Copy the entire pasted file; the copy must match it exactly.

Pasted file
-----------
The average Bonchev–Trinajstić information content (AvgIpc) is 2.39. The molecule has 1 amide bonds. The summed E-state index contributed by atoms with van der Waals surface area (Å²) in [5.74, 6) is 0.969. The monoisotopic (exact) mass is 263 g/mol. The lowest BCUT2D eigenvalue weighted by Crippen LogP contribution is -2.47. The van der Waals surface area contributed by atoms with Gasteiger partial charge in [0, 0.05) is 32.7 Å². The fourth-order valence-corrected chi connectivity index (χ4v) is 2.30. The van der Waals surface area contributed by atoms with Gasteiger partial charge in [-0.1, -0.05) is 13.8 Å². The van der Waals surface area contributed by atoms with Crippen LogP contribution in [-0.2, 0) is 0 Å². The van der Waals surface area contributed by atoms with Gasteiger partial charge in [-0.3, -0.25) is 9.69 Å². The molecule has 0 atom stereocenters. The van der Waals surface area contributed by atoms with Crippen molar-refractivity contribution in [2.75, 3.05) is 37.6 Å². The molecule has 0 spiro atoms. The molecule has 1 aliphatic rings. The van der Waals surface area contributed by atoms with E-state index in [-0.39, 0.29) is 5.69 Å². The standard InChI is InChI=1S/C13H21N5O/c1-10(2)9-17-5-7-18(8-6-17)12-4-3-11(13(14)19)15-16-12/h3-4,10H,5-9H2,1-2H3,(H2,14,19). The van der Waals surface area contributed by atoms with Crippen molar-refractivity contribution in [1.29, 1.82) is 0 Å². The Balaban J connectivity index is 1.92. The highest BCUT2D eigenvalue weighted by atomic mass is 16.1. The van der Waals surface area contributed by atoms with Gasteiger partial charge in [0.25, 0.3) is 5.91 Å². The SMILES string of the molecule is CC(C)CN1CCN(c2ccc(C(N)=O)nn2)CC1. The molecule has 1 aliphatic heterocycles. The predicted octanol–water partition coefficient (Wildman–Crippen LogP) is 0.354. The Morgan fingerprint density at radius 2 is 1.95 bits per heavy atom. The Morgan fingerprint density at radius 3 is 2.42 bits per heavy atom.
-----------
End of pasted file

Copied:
The average Bonchev–Trinajstić information content (AvgIpc) is 2.39. The molecule has 1 amide bonds. The summed E-state index contributed by atoms with van der Waals surface area (Å²) in [5.74, 6) is 0.969. The monoisotopic (exact) mass is 263 g/mol. The lowest BCUT2D eigenvalue weighted by Crippen LogP contribution is -2.47. The van der Waals surface area contributed by atoms with Gasteiger partial charge in [0, 0.05) is 32.7 Å². The fourth-order valence-corrected chi connectivity index (χ4v) is 2.30. The van der Waals surface area contributed by atoms with Gasteiger partial charge in [-0.1, -0.05) is 13.8 Å². The van der Waals surface area contributed by atoms with Crippen LogP contribution in [-0.2, 0) is 0 Å². The van der Waals surface area contributed by atoms with Gasteiger partial charge in [-0.3, -0.25) is 9.69 Å². The molecule has 0 atom stereocenters. The van der Waals surface area contributed by atoms with Crippen molar-refractivity contribution in [2.75, 3.05) is 37.6 Å². The molecule has 0 spiro atoms. The molecule has 1 aliphatic rings. The van der Waals surface area contributed by atoms with E-state index in [-0.39, 0.29) is 5.69 Å². The standard InChI is InChI=1S/C13H21N5O/c1-10(2)9-17-5-7-18(8-6-17)12-4-3-11(13(14)19)15-16-12/h3-4,10H,5-9H2,1-2H3,(H2,14,19). The van der Waals surface area contributed by atoms with Crippen molar-refractivity contribution in [1.29, 1.82) is 0 Å². The Balaban J connectivity index is 1.92. The highest BCUT2D eigenvalue weighted by atomic mass is 16.1. The van der Waals surface area contributed by atoms with Gasteiger partial charge in [0.25, 0.3) is 5.91 Å². The SMILES string of the molecule is CC(C)CN1CCN(c2ccc(C(N)=O)nn2)CC1. The molecule has 1 aliphatic heterocycles. The predicted octanol–water partition coefficient (Wildman–Crippen LogP) is 0.354. The Morgan fingerprint density at radius 2 is 1.95 bits per heavy atom. The Morgan fingerprint density at radius 3 is 2.42 bits per heavy atom.